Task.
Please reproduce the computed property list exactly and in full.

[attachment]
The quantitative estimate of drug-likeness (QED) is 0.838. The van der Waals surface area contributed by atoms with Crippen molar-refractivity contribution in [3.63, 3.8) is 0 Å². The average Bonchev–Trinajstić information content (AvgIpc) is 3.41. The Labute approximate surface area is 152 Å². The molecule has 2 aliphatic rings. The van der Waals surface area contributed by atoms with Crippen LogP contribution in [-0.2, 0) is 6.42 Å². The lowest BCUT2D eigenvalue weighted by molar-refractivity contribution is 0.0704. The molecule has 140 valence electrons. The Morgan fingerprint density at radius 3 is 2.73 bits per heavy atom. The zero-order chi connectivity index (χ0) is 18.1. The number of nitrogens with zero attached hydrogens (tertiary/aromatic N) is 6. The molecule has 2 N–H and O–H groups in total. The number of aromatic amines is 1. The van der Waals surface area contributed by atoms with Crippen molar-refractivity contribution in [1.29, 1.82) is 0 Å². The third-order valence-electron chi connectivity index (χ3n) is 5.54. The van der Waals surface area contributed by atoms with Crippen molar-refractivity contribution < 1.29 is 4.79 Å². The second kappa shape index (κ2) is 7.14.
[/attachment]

The quantitative estimate of drug-likeness (QED) is 0.838. The van der Waals surface area contributed by atoms with Crippen molar-refractivity contribution in [3.63, 3.8) is 0 Å². The average Bonchev–Trinajstić information content (AvgIpc) is 3.41. The Labute approximate surface area is 152 Å². The molecule has 2 aliphatic rings. The van der Waals surface area contributed by atoms with Crippen LogP contribution in [-0.2, 0) is 6.42 Å². The lowest BCUT2D eigenvalue weighted by molar-refractivity contribution is 0.0704. The molecule has 140 valence electrons. The Morgan fingerprint density at radius 3 is 2.73 bits per heavy atom. The zero-order chi connectivity index (χ0) is 18.1. The number of nitrogens with zero attached hydrogens (tertiary/aromatic N) is 6. The molecule has 2 N–H and O–H groups in total. The number of aromatic amines is 1. The van der Waals surface area contributed by atoms with Crippen molar-refractivity contribution in [1.29, 1.82) is 0 Å². The third-order valence-electron chi connectivity index (χ3n) is 5.54. The van der Waals surface area contributed by atoms with Crippen molar-refractivity contribution < 1.29 is 4.79 Å². The second kappa shape index (κ2) is 7.14.